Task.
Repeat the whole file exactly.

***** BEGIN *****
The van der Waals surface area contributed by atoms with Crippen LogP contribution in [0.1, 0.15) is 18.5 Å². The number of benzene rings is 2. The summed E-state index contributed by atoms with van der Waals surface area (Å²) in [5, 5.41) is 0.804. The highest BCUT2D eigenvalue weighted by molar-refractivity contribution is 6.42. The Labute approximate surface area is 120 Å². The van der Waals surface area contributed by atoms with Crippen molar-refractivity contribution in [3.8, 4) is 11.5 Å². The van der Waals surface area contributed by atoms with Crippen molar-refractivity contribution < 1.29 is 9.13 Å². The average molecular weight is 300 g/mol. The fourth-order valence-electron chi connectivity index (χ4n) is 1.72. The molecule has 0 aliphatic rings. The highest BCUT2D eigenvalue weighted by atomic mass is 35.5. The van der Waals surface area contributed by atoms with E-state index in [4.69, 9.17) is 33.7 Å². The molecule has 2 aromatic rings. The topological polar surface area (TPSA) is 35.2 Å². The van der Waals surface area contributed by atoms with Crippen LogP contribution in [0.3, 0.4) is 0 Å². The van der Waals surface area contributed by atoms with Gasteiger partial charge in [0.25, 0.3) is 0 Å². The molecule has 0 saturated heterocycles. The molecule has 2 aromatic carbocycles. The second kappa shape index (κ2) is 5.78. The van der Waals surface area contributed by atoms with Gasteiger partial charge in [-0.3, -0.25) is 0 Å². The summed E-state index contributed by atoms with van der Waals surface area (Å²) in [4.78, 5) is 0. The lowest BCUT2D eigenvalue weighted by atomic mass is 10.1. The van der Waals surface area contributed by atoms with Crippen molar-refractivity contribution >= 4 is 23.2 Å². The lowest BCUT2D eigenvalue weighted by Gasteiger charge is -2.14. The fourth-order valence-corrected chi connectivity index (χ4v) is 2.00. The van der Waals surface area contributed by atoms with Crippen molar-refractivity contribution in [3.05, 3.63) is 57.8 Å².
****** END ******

The van der Waals surface area contributed by atoms with Crippen LogP contribution in [0.1, 0.15) is 18.5 Å². The number of benzene rings is 2. The summed E-state index contributed by atoms with van der Waals surface area (Å²) in [5, 5.41) is 0.804. The highest BCUT2D eigenvalue weighted by molar-refractivity contribution is 6.42. The Labute approximate surface area is 120 Å². The van der Waals surface area contributed by atoms with Crippen molar-refractivity contribution in [3.8, 4) is 11.5 Å². The van der Waals surface area contributed by atoms with Crippen molar-refractivity contribution < 1.29 is 9.13 Å². The average molecular weight is 300 g/mol. The fourth-order valence-electron chi connectivity index (χ4n) is 1.72. The molecule has 0 aliphatic rings. The highest BCUT2D eigenvalue weighted by atomic mass is 35.5. The van der Waals surface area contributed by atoms with E-state index in [4.69, 9.17) is 33.7 Å². The molecule has 2 aromatic rings. The topological polar surface area (TPSA) is 35.2 Å². The van der Waals surface area contributed by atoms with Crippen LogP contribution in [0.3, 0.4) is 0 Å². The van der Waals surface area contributed by atoms with Gasteiger partial charge in [0.25, 0.3) is 0 Å². The molecule has 0 saturated heterocycles. The molecule has 2 aromatic carbocycles. The second kappa shape index (κ2) is 5.78. The van der Waals surface area contributed by atoms with Gasteiger partial charge in [-0.3, -0.25) is 0 Å². The summed E-state index contributed by atoms with van der Waals surface area (Å²) in [4.78, 5) is 0. The lowest BCUT2D eigenvalue weighted by atomic mass is 10.1. The van der Waals surface area contributed by atoms with Crippen molar-refractivity contribution >= 4 is 23.2 Å². The lowest BCUT2D eigenvalue weighted by Gasteiger charge is -2.14. The fourth-order valence-corrected chi connectivity index (χ4v) is 2.00. The van der Waals surface area contributed by atoms with Crippen molar-refractivity contribution in [3.05, 3.63) is 57.8 Å².